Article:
I am lucky that I have such support. This is something that I have been blessed by God with. (I am nearly on speaking terms with Him again). My husband has been making sure I rest when I get a bug up my ass to just get things done, and I push it. He works so hard at his job as a steel worker, extra even, because he’s trying to makeup for my lack on income till disability kicks in. Despite working 60 hours a week he picks up the my slack with so many things. Helping drive me to my appointments, stepping in with taking the boys to cub scouts and helping with homework and extra housework. He’s quite the catch! But, the best thing he helps me with is emotionally. He keeps me balanced somehow. If I’m having a good day, I over do it, because I want to take advantage. But, I end up often regretting it not soon after starting. There is other times where I become a log on a bed. I rest of course because I need it. But the more I’m in the bed, something creeps into me. I feel useless, or I feel hopeless. I feel detached from the life I am used to living. Just day to day what makes me who I am: the wife, the mom, the cleaner of the house, the grocery shopper, helper of homework, yard maintenance, organizer, etc. My new identity has changed. I am the cancer fighter. I am the ‘warrior’. I have a hard time with this identity. I try to brush it away often, and try to resume normal life, but when I ignore it, my body reminds me very quickly. I have to take care of myself so that I can one day be able to care for them again, properly. He’s my handsome hero. He keeps me balanced in so many ways. We go off balance often, truthfully, but, less often as time goes by; and we always find our way back.

I’m lucky for my sons. I have two boys. One is 10, the other is 9. They are both helpful. The oldest has taken the role of helping me with the laundry. Laundry in our house is a big task. So, this is a big help. My youngest is helpful with pretty much anything I ask him to do. Mostly little things like “Can you get that, can you help me with this, can you take out the garbage?” etc. They are old enough to understand, I believe, a lot of what having cancer means. I can have more mature conversations with them, as well as moments of tears. I am not alone in this journey, and for that I am lucky.

I’m lucky my parents live nearby and they are willing to help me in so many ways. My mom watches the kids every time I have to travel to Chicago 1- 1 1/2 hours away for a treatment, or a test or an appointment. She helps me with the house, vacuuming, dishes, bathrooms, laundry, etc. Shes there for me emotionally and she’s just been incredible. I’m so lucky. My dad drives me to chemo half the time and he even restrains himself and drives slowly to calm my nerves. (This takes some doing for him, as I believe he was meant to be a race car driver). He helps out with whatever he can, enjoys coming over and visits me whenever he can, and he even did the dishes one day!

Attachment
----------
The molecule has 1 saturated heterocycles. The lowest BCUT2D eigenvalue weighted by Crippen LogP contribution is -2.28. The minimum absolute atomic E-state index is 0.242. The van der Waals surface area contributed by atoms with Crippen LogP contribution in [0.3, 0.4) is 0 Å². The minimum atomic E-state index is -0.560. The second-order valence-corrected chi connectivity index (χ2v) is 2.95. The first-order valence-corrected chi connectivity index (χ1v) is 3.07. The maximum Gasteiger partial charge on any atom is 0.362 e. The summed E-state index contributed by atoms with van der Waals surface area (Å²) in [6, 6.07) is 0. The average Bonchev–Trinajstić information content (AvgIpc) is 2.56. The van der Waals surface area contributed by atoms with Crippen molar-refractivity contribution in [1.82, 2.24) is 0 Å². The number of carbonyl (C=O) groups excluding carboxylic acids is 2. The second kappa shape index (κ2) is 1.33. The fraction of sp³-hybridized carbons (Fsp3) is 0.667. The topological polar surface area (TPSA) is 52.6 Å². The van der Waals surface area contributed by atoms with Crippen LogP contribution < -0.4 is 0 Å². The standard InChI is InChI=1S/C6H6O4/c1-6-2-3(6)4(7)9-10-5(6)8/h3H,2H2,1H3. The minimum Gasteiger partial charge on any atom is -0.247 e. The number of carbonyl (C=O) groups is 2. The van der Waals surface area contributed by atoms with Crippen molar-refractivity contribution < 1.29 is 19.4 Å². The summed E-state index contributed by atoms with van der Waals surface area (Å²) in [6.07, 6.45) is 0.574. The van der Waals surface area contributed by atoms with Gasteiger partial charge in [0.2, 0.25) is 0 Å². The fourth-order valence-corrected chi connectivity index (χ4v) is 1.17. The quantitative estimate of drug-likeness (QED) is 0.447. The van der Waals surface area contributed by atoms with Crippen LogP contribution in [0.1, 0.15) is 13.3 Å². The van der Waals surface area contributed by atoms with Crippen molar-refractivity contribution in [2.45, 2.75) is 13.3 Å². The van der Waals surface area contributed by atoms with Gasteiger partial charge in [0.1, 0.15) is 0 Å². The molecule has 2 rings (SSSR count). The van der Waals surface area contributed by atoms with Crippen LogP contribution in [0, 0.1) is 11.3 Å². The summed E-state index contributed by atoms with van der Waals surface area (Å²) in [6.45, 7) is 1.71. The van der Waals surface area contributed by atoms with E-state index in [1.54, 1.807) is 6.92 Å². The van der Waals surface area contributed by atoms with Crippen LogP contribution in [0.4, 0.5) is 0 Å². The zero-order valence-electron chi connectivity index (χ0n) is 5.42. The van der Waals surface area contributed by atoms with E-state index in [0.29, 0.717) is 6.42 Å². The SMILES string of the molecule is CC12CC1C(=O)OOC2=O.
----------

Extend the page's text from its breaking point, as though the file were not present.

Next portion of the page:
I’m lucky to have my siblings. They are across the country in different directions, but they check in with me often. They make sure to know dates of appointments, call me for results, and they’ve been really supportive. It’s been nice having them be more involved in my life. Both of them have made trips up here to visit me since my diagnosis. How incredible of them to do that. My brother had even flown me and the boys out to visit them for a few days and that was so awesome. Best gift. To relax and see him and give us a bit of a vacation. I’m lucky to have him as my brother cause he has his own sense of humor that I can’t get from anyone else and I love him. Growing up we were two peas in a pod. His wife is very close to me too and it was great to have sister time with her. I’m lucky.

I’m lucky my sisters in laws are awesome. My mother in law got diagnosed about 3 months before me with stage 2 breast cancer. (Not inflammatory). I was planning on having her come and stay with us during her surgery recovery and radiation. I was already going over and helping her clean and go through things and I was her main person for these sorts of things. My sister in laws don’t live locally but we do. Plus, I’m pretty close with my mother in law and don’t mind helping her of course. I am lucky that they were able to take care of her during her treatments. I’m sure it was rough on them traveling to care for her. Im glad they were able to. I was in no shape to.